Tadalafil (Cialis; Eli Lilly, Indianapolis, Ind) is used to treat erectile dysfunction.1 Sildenafil (Viagra; Pfizer, New York, NY), a similar medication, has been associated with nonarteritic anterior ischemic optic neuropathy (NAAION).2,3 We describe a patient who developed NAAION after he took tadalafil.
A 59-year-old man with prostate cancer and erectile dysfunction underwent uncomplicated laparoscopic prostatectomy. His only other medical problem was depression, treated with buproprion hydrochloride. The immediate postoperative hematocrit measured 25.2%. The patient was ambulating and hemodynamically stable on postoperative day 1 and that evening took 20 mg of tadalafil. Fifteen hours later, he reported dizziness lasting several minutes. Blood pressure and pulse measured 126/61 mm Hg and 99 bpm, respectively. The episode resolved spontaneously. Forty-five hours after ingesting tadalafil, he noted sudden, persistent “graying” in the inferior visual field of the left eye. The next day, he took 20 mg of tadalafil. The graying did not change.
Examination 6 days later revealed acuity of 20/20 OU, with a left relative afferent pupillary defect. Perimetry (Swedish Interactive Threshold Algorithm Standard 24-2) was normal in the right eye and showed inferior altitudinal loss in the left eye (Figure 1). The fundi were normal except for 2 cotton-wool spots in the macula right eye, left optic disc edema, and nerve fiber layer hemorrhage (Figure 2). The right optic disc was crowded. The remainder of the examination results were normal. Hematocrit measured 30.2%. Erythrocyte sedimentation rate and C-reactive protein levels were normal. He had no symptoms of temporal arteritis. Six weeks later, acuities and fields were unchanged in each eye, the left optic disc edema was resolving, and no cotton-wool spots were seen.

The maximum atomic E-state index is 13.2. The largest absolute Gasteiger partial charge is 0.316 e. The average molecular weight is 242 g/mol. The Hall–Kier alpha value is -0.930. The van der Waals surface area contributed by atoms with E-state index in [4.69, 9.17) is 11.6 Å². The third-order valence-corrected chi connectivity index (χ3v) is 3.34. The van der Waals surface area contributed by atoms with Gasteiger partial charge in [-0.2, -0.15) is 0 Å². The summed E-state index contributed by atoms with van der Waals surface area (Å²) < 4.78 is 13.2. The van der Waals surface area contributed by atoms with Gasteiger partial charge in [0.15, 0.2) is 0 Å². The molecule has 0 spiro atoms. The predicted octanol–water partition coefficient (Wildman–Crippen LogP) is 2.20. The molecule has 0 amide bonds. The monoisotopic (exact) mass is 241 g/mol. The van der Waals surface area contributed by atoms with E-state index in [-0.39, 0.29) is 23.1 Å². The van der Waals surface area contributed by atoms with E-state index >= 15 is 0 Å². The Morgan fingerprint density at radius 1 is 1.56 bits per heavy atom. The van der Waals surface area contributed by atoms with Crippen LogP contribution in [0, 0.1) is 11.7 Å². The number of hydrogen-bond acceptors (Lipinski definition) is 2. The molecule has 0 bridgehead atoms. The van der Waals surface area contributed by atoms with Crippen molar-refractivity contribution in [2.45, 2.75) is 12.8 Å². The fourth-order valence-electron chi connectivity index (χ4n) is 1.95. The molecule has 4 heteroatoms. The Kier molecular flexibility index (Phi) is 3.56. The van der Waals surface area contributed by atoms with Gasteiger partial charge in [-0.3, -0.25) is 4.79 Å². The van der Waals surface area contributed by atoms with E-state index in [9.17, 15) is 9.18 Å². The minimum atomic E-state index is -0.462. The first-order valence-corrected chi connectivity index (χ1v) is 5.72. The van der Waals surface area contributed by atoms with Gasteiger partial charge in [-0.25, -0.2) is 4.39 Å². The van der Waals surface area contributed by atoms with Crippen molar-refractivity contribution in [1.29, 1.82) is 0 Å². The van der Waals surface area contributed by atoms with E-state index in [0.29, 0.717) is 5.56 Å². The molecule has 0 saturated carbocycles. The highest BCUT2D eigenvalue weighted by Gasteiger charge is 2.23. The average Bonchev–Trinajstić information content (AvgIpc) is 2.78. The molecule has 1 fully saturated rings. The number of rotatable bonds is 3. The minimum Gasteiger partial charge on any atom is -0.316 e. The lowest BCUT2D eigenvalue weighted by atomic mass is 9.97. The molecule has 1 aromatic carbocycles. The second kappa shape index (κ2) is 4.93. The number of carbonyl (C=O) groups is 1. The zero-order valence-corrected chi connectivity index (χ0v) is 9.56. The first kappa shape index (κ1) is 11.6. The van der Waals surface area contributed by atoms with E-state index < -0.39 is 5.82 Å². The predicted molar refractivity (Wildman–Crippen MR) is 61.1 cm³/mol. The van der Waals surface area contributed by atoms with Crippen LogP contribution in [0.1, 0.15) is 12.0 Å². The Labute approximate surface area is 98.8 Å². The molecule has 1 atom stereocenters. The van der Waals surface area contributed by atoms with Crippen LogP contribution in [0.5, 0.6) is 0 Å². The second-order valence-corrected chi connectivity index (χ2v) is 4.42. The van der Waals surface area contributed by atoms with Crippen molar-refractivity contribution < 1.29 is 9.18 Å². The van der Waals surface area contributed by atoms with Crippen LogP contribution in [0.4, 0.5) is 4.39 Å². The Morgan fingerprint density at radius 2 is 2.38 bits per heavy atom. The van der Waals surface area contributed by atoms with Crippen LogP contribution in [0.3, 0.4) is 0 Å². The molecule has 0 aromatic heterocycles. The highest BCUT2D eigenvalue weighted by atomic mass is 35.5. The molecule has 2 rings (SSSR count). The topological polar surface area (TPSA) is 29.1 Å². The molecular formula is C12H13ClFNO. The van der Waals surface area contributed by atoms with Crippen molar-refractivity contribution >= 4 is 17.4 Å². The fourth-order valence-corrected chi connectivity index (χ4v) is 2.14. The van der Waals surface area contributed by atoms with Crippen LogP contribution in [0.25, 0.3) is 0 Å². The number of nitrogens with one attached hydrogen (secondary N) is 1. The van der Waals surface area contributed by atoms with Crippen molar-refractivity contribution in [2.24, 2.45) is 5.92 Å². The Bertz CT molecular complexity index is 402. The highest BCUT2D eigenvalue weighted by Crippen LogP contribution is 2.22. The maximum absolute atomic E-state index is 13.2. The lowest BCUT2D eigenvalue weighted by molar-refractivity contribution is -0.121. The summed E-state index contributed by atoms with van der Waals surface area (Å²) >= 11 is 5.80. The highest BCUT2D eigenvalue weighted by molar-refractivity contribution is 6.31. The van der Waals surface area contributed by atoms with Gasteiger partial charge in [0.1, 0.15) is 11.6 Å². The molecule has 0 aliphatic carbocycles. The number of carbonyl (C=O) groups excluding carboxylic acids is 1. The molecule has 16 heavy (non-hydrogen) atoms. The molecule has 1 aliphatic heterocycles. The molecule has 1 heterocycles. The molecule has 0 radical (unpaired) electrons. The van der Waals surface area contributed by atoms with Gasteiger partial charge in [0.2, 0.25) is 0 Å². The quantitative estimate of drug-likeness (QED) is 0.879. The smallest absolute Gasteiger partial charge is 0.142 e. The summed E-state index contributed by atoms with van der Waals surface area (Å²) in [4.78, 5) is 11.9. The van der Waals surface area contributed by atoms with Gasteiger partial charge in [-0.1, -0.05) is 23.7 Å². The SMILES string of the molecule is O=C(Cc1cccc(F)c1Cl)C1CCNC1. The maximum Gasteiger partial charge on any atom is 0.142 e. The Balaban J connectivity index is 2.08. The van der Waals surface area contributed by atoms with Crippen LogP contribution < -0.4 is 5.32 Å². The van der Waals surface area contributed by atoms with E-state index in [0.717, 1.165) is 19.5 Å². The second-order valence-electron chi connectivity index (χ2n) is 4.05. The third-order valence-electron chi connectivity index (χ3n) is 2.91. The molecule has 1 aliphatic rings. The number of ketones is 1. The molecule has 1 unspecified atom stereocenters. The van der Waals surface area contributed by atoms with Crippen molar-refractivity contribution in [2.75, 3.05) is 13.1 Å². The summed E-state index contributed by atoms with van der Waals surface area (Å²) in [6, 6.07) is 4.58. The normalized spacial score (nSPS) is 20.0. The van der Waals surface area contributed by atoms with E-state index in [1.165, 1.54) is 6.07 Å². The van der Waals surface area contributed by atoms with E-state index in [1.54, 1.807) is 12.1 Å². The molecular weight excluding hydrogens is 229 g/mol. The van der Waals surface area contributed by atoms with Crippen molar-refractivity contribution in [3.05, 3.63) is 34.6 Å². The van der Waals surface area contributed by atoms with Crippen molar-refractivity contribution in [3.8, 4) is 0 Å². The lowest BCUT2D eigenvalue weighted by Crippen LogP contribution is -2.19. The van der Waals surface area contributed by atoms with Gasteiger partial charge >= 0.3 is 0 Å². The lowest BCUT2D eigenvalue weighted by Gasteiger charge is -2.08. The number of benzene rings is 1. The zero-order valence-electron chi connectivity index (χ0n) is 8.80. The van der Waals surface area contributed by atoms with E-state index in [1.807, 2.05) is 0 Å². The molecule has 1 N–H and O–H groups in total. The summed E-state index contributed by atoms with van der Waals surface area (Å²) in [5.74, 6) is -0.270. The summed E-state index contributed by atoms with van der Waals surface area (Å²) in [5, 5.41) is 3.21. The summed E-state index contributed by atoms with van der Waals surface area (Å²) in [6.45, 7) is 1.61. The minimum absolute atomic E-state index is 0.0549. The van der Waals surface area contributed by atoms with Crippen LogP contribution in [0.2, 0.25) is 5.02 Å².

Swedish Interactive Threshold Algorithm Standard 24-2 pattern deviation plot of the left eye. There is inferior altitudinal visual field loss.
Left optic disc. There is edema and a superior nerve fiber layer hemorrhage.
Nonarteritic anterior ischemic optic neuropathy developed 45 hours after taking tadalafil. Tadalafil, a phosphodiesterase type 5 inhibitor, enhances erection through smooth muscle relaxation and increased blood flow in the corpus cavernosum. Forty-five hours is within 2.5 half-lives for a drug that is effective for at least 36 hours, the latest time point tested in clinical trials.1 In this case, crowded optic discs and postoperative anemia were concurrent risk factors for NAAION.4 However, the patient was mobile and asymptomatic prior to taking tadalafil.
Pomeranz et al3 published a case series of NAAION associated with sildenafil, another phosphodiesterase type 5 inhibitor. Sildenafil lowers systemic blood pressure, which could contribute to NAAION. The authors proposed that sildenafil might also contribute to NAAION by vasodilation of the optic disc circulation and interference with vascular autoregulation. Tadalafil acts similarly but is more specific for phosphodiesterase type 5 (found in the corpus cavernosum) and has a longer half-life; also, tadalafil did not lower systemic blood pressure in clinical trials.1 Nonarteritic anterior ischemic optic neuropathy associated with tadalafil would more likely be due to a local effect on optic disc circulation.
Pomeranz et al3 suggested that patients with a history of unilateral NAAION not use sildenafil. No definite association between tadalafil and NAAION can be made on the basis of the current case. Similarly, the cotton-wool spots might have been related to anemia, tadalafil, or both. However, this case should heighten awareness among ophthalmologists and physicians prescribing tadalafil, especially postoperatively. Further experience with tadalafil will provide data on the validity of an association with NAAION.
Correspondence: Dr Givre, Department of Ophthalmology, University of North Carolina at Chapel Hill, 5100 Bioinformatics, CB#7040, Chapel Hill, NC 27599-7040 (email@example.com).
Financial Disclosure: None.
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